Sri Lanka is keen to join India’s ambitious Sagarmala project that aims to harness its 7,500-km coastline and inland waterways and step up cooperation with four south India states to form a USD 500 billion sub-regional economy, Prime Minister Ranil Wickremesinghe has said.
Wickremesinghe said arrangements have been finalised to make Sri Lanka a strong economic and technological hub in the Indian Ocean region, extending necessary support for naval, air, communication and business operations.
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Delivering the keynote speech at the Colombo International Maritime Conference (CIMC) yesterday, he said the Sagarmala project is an advantage for Sri Lanka.
“Joining the Sagarmala is an advantage for us, not a disadvantage,” the Sri Lankan prime minister said, ruing that in the last few decades, misled by socialism, India and Sri Lanka closed trade links and became “land-based economies”.
“Sri Lanka supports India’s Sagarmala programme of building ports around the country, and will use paradiplomacy to build stronger links with India,” Wickremesinghe said.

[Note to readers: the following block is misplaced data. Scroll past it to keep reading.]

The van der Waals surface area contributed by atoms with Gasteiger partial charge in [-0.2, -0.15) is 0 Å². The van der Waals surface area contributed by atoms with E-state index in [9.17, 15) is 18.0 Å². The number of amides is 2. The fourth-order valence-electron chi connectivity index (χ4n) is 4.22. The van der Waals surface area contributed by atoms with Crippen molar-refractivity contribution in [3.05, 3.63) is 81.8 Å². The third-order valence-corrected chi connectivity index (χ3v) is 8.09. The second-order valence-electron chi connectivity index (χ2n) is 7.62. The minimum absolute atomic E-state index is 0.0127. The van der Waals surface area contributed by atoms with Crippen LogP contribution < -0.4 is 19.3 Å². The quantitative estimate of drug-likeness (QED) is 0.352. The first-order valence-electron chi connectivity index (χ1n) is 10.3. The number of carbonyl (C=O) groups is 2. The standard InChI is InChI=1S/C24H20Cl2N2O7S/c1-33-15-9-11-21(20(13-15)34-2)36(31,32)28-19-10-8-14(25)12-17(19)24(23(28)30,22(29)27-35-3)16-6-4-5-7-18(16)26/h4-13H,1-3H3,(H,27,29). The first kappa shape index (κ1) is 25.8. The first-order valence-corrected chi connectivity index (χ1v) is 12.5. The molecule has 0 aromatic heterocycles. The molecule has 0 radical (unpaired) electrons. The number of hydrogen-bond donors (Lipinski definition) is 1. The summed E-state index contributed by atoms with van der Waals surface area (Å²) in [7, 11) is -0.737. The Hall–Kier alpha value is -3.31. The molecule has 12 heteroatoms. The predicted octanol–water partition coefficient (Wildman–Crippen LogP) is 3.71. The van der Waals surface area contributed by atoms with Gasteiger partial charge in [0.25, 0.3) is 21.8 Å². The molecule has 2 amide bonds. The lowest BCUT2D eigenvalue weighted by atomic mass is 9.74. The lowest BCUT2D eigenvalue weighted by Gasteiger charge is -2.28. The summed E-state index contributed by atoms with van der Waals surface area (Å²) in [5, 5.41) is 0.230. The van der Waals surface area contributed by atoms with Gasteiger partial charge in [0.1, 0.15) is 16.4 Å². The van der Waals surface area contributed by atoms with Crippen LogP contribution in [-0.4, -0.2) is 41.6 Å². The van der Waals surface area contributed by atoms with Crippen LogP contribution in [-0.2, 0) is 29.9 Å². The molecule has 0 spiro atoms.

The Sagarmala is aimed at harnessing India’s coastline and inland waterways to boost industrial development. It was originally floated by Atal Bihari Vajpayee government in 2003 but its perspective plan was launched by Prime Minister Narendra Modi in April this year.
The ambitious project with a projected outlay of Rs 4 lakh crore is expected to reduce cost for transporting goods. It holds significance as maritime logistics is seen as a vital component of the Indian economy, accounting for 90 per cent of EXIM trade by volume and 72 per cent of EXIM trade by value.
Wicremesinghe also recalled Sri Lanka’s strong historical links with Kerala, Karnataka, Andhra Pradesh and Tamil Nadu. He said his government was planning to engage in paradiplomacy with the Indian states to integrate with their economies.
Southern Indian states and Sri Lanka can form a USD 500 billion economy, he said but stressed that infrastructure developemnt alone woun’t be enough.
“We must increase the training of personnel and employ modern shipping laws,” he said. “Small steps, if enacted correctly, can lead to immense prosperity,” he added.